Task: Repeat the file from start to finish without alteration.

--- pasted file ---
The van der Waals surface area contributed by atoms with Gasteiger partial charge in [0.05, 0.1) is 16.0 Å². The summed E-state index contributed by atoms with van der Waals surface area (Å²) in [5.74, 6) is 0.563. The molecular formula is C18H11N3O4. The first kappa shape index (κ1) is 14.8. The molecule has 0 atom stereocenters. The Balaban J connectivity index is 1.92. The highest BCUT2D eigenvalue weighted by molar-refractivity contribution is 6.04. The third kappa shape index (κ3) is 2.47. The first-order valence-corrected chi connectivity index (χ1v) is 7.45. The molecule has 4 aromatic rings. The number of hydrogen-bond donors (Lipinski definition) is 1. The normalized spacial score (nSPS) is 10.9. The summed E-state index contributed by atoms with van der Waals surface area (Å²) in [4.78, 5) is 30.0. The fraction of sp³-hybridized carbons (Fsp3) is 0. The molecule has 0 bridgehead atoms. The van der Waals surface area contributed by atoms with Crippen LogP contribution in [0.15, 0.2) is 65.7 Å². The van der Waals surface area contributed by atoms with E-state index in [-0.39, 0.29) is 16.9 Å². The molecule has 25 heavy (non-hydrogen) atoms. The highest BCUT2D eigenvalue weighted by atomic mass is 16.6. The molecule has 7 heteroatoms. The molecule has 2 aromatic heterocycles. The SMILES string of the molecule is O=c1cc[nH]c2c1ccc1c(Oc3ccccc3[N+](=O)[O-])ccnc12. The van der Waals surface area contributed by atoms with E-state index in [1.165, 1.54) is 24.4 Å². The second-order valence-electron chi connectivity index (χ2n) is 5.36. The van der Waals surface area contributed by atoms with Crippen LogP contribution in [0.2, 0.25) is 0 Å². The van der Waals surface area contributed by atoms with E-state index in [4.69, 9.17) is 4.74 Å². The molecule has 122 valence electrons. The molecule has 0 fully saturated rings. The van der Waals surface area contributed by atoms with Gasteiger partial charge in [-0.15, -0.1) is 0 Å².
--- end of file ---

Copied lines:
The van der Waals surface area contributed by atoms with Gasteiger partial charge in [0.05, 0.1) is 16.0 Å². The summed E-state index contributed by atoms with van der Waals surface area (Å²) in [5.74, 6) is 0.563. The molecular formula is C18H11N3O4. The first kappa shape index (κ1) is 14.8. The molecule has 0 atom stereocenters. The Balaban J connectivity index is 1.92. The highest BCUT2D eigenvalue weighted by molar-refractivity contribution is 6.04. The third kappa shape index (κ3) is 2.47. The first-order valence-corrected chi connectivity index (χ1v) is 7.45. The molecule has 4 aromatic rings. The number of hydrogen-bond donors (Lipinski definition) is 1. The normalized spacial score (nSPS) is 10.9. The summed E-state index contributed by atoms with van der Waals surface area (Å²) in [4.78, 5) is 30.0. The fraction of sp³-hybridized carbons (Fsp3) is 0. The molecule has 0 bridgehead atoms. The van der Waals surface area contributed by atoms with Crippen LogP contribution in [0.15, 0.2) is 65.7 Å². The van der Waals surface area contributed by atoms with E-state index in [-0.39, 0.29) is 16.9 Å². The molecule has 25 heavy (non-hydrogen) atoms. The highest BCUT2D eigenvalue weighted by atomic mass is 16.6. The molecule has 7 heteroatoms. The molecule has 2 aromatic heterocycles. The SMILES string of the molecule is O=c1cc[nH]c2c1ccc1c(Oc3ccccc3[N+](=O)[O-])ccnc12. The van der Waals surface area contributed by atoms with E-state index in [1.165, 1.54) is 24.4 Å². The second-order valence-electron chi connectivity index (χ2n) is 5.36. The van der Waals surface area contributed by atoms with Crippen LogP contribution in [0.2, 0.25) is 0 Å². The van der Waals surface area contributed by atoms with E-state index in [4.69, 9.17) is 4.74 Å². The molecule has 122 valence electrons. The molecule has 0 fully saturated rings. The van der Waals surface area contributed by atoms with Gasteiger partial charge in [-0.15, -0.1) is 0 Å².